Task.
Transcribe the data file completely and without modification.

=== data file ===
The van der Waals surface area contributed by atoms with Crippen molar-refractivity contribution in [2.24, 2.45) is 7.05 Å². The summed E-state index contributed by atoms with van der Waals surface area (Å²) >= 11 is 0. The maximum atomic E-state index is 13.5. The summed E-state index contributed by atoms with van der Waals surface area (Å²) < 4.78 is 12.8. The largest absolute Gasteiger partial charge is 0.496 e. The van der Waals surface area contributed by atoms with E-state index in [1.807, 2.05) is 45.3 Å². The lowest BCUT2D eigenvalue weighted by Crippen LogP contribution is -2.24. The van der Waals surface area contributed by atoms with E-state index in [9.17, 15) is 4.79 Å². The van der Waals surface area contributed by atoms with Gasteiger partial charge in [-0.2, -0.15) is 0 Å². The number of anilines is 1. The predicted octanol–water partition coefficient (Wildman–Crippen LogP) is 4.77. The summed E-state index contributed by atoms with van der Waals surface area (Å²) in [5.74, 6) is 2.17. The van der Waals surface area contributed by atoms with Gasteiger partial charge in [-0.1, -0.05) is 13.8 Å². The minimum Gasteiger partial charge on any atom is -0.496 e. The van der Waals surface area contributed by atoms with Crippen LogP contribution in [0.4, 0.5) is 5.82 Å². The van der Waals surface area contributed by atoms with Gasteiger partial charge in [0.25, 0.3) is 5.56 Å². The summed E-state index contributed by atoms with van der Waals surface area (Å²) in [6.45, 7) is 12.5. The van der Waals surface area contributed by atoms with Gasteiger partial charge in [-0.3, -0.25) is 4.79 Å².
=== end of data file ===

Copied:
The van der Waals surface area contributed by atoms with Crippen molar-refractivity contribution in [2.24, 2.45) is 7.05 Å². The summed E-state index contributed by atoms with van der Waals surface area (Å²) >= 11 is 0. The maximum atomic E-state index is 13.5. The summed E-state index contributed by atoms with van der Waals surface area (Å²) < 4.78 is 12.8. The largest absolute Gasteiger partial charge is 0.496 e. The van der Waals surface area contributed by atoms with E-state index in [1.807, 2.05) is 45.3 Å². The lowest BCUT2D eigenvalue weighted by Crippen LogP contribution is -2.24. The van der Waals surface area contributed by atoms with E-state index in [9.17, 15) is 4.79 Å². The van der Waals surface area contributed by atoms with Gasteiger partial charge in [-0.2, -0.15) is 0 Å². The number of anilines is 1. The predicted octanol–water partition coefficient (Wildman–Crippen LogP) is 4.77. The summed E-state index contributed by atoms with van der Waals surface area (Å²) in [5.74, 6) is 2.17. The van der Waals surface area contributed by atoms with Gasteiger partial charge in [-0.1, -0.05) is 13.8 Å². The minimum Gasteiger partial charge on any atom is -0.496 e. The van der Waals surface area contributed by atoms with Crippen LogP contribution in [0.4, 0.5) is 5.82 Å². The van der Waals surface area contributed by atoms with Gasteiger partial charge in [0.25, 0.3) is 5.56 Å². The summed E-state index contributed by atoms with van der Waals surface area (Å²) in [6.45, 7) is 12.5. The van der Waals surface area contributed by atoms with Gasteiger partial charge in [-0.3, -0.25) is 4.79 Å².